Parashat Ki Tisa

Rabbi Shelly Donnell & Esther Edelsburg

The portion Ki Tisa contains the well-known story of the Golden Calf which is followed by the account of the second set of tablets of the Law.

Regarding the Golden Calf, after Moses remained on the mountain for forty days and nights the Torah recounts, “When ADONAI finished speaking to Moses on Mount Sinai, He gave him the two tablets of the Pact, the tablets of stone inscribed by the finger of God” (Ex. 31:18)  These were the first set of tablets the fate of which is well-known, “When Moses approached the camp and saw the calf and the dancing, his anger burned and he threw the tablets out of his hands, shattering them to pieces at the foot of the mountain” (Ex. 32:19).  Moses understood the wild abandon of the people as a “shattering” of the Covenant between the People and God and his response was to shatter the tablets of the Covenant that he received from God.  This concluded the first act of the Covenant.

Things become decidedly more complicated as the account continues, “The next day Moses said to the people, ‘You have committed a great sin. But now I will go up to ADONAI; perhaps I can make atonement for your sin’” (Ex. 32:30).  After Moses’ intercession on behalf of the people God responds, “ADONAI said to Moses, ‘Carve out two stone tablets like the first ones, and I will write on them the words that were on the first tablets, which you broke’” (Ex. 34:1).  It is clear from this verse that the Holy One of Blessing is the one who is writing on the new tablets carved by Moses.  However, in chapter 34 we also read, “Then ADONAI said to Moses, ‘Write down these words, for in accordance with these words I have made a covenant with you and with Israel.’ Moses was there with ADONAI forty days and forty nights without eating bread or drinking water.  And he wrote on the tablets the words of the Covenant—the Ten Commandments” (Ex. 34:27-28).

Who, exactly, wrote on those two tablets, and what was written on them?  Was it the entire Torah – everything that comprised the Book of the Covenant (Ex. 24:7) that Moses read to the people when the Covenant was established and when the people obligated themselves by declaring, “We will do it and then we will understand it!”?  Or, was it just the Ten Commandments?  And (to complicate things even more), if it was the Ten Commandments, did they follow what was said in Ex. 20:2-14, or the “new” version that we have in this portion in Ex. 34:14-27.

Here are some thoughts from the commentators.  Note how even they differ:

According to the Ramban (Spain, 13th century), “The meaning of And He wrote on the tablets implies God, and not Moses.  This is because previously God said And I will write upon the tablets (above, verse 1).  And thus it is explained in the Mishneh Torah [Deuteronomy], ‘I carved out two stone tablets like the first ones, and I went up on the mountain with the two tablets in my hands.  And ADONAI wrote on these tablets what He had written before…” (Deut. 10:3-4).  And, because the scripture states ‘what He had written before…’ we know that they were written by God.  Thus the explanation of ‘And I will write…” is ‘with the finger’ and we know that this implies directly, at the hand of God.”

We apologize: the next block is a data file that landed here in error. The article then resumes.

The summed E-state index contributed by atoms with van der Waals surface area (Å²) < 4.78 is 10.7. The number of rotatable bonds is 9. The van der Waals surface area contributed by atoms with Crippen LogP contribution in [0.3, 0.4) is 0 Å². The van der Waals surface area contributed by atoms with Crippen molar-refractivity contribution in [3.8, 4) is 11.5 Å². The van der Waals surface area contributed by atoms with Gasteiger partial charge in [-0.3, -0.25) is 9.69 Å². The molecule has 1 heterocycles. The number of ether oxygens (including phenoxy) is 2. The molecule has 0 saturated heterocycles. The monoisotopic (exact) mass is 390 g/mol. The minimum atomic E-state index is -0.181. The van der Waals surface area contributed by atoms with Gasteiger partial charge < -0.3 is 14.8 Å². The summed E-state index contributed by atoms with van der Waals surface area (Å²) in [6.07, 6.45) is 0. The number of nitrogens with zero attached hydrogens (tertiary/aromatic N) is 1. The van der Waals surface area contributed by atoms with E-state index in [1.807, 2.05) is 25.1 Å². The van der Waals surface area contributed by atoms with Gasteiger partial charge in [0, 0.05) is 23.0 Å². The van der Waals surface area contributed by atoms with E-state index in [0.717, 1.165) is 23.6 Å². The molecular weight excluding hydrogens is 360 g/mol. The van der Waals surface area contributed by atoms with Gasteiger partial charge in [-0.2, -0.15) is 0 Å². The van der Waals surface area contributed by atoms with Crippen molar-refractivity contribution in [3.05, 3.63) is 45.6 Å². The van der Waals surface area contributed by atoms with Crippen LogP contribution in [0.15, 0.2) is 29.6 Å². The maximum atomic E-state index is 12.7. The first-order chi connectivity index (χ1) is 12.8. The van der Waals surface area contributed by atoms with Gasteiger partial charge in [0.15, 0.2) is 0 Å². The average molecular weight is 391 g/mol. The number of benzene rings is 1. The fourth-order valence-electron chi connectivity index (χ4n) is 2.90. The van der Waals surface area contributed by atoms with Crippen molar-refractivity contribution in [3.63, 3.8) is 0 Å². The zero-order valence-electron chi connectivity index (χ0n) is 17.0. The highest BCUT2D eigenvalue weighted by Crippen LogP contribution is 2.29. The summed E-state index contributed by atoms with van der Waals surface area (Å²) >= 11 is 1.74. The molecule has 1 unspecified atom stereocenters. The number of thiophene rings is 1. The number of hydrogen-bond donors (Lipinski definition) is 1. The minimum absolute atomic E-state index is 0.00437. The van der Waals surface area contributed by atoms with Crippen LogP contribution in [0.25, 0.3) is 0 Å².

Then we have Abraham ibn Ezra (Spain, 12th century) who brings us a very different perspective (perhaps).  “And he wrote he wrote on the tablets as on the first… God wrote, just as it states And I will write upon the tablets… (Ex. 34:1), and so it is explained in Deuteronomy.  And the meaning of the term Divrei HaBrit (words of the Covenant) is all of the mitzvot.  And there are those who contend that the first set of tablets were inscribed with what God said, and the second set with what Moses said according to God.  And others contend that one tablet contained God’s words and the other bore the words of Moses.”

Finally, in the Midrash (Exodus Rabbah 47:6) it states, “Carve out two stone tablets like the first ones… the Holy One of Blessing said, I wrote the first set of tablets, as it is written, ‘written with the finger of God,’ but the second set you (Moses) shall write.”  And Yeshayahu Leibowitz (Israel, 20th century) comments, “in other words, with the first set of tablets there was no partnership with humanity, whereas with the second set it is stated, ‘carve out’ and ‘write down’ – that is to say, ‘you’ – Moses, a human being.”

  1. If we suggest that there was a joint effort between God and Moses what does this imply regarding the nature of Torah?
  2. If Moses wrote (at least a portion of) the second set of tablets, does this mean that the Torah that he brought to the people was not “perfect” like the “first Torah” that was written “with the finger of God”?  If so, what are the implications for us as liberal Jews and for Judaism itself?
  3. As a result of all this, what happens to the classical metaphor of the Revelation on Mount Sinai (with God giving the Torah to Moses who receives it on behalf of the people)?  Is there another, new metaphor that emerges from this perspective?  What if the metaphor was of Moses presenting the (second) Torah to God and God accepting it from him?
  4. There are those who see in the story a relationship between the first set of tablets as the work of God corresponding to Written Law (scripture) and the second set of tablets as the work of human beings corresponding to the Oral Law (rabbinic tradition).  What do you think?


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